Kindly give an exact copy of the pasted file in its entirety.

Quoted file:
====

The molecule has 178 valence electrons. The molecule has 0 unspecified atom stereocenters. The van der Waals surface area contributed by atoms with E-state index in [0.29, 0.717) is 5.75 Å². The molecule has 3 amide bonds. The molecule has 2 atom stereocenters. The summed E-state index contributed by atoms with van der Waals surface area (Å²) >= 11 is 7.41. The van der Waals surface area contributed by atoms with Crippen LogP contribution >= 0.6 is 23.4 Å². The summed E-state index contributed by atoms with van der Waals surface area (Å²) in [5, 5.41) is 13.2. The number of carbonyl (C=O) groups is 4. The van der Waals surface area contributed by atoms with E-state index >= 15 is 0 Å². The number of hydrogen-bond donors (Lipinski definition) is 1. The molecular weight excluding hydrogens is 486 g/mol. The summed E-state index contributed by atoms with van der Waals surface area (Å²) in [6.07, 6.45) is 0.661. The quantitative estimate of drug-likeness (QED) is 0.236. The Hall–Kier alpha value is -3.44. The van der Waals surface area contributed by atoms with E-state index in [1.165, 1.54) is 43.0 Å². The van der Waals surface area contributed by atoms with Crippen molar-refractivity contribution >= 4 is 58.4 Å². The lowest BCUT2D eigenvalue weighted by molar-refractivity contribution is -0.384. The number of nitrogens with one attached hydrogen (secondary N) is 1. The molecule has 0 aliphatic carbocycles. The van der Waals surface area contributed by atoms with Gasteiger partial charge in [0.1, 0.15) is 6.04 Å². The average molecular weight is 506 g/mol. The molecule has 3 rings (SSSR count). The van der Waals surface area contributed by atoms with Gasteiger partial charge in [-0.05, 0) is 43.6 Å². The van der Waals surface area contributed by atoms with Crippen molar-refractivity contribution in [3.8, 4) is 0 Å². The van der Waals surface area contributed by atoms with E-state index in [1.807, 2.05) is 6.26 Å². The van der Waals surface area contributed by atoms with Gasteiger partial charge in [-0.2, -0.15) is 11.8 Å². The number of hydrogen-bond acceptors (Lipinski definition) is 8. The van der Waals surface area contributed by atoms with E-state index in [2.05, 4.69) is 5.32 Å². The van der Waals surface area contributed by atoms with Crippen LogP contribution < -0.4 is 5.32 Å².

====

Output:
The molecule has 178 valence electrons. The molecule has 0 unspecified atom stereocenters. The van der Waals surface area contributed by atoms with E-state index in [0.29, 0.717) is 5.75 Å². The molecule has 3 amide bonds. The molecule has 2 atom stereocenters. The summed E-state index contributed by atoms with van der Waals surface area (Å²) >= 11 is 7.41. The van der Waals surface area contributed by atoms with Crippen LogP contribution >= 0.6 is 23.4 Å². The summed E-state index contributed by atoms with van der Waals surface area (Å²) in [5, 5.41) is 13.2. The number of carbonyl (C=O) groups is 4. The van der Waals surface area contributed by atoms with E-state index >= 15 is 0 Å². The number of hydrogen-bond donors (Lipinski definition) is 1. The molecular weight excluding hydrogens is 486 g/mol. The summed E-state index contributed by atoms with van der Waals surface area (Å²) in [6.07, 6.45) is 0.661. The quantitative estimate of drug-likeness (QED) is 0.236. The Hall–Kier alpha value is -3.44. The van der Waals surface area contributed by atoms with E-state index in [1.165, 1.54) is 43.0 Å². The van der Waals surface area contributed by atoms with Crippen molar-refractivity contribution >= 4 is 58.4 Å². The lowest BCUT2D eigenvalue weighted by molar-refractivity contribution is -0.384. The number of nitrogens with one attached hydrogen (secondary N) is 1. The molecule has 0 aliphatic carbocycles. The van der Waals surface area contributed by atoms with Gasteiger partial charge in [0.1, 0.15) is 6.04 Å². The average molecular weight is 506 g/mol. The molecule has 3 rings (SSSR count). The van der Waals surface area contributed by atoms with Gasteiger partial charge in [-0.05, 0) is 43.6 Å². The van der Waals surface area contributed by atoms with Crippen molar-refractivity contribution in [3.8, 4) is 0 Å². The van der Waals surface area contributed by atoms with E-state index in [1.807, 2.05) is 6.26 Å². The van der Waals surface area contributed by atoms with Gasteiger partial charge in [-0.2, -0.15) is 11.8 Å². The number of hydrogen-bond acceptors (Lipinski definition) is 8. The van der Waals surface area contributed by atoms with E-state index in [2.05, 4.69) is 5.32 Å². The van der Waals surface area contributed by atoms with Crippen LogP contribution < -0.4 is 5.32 Å².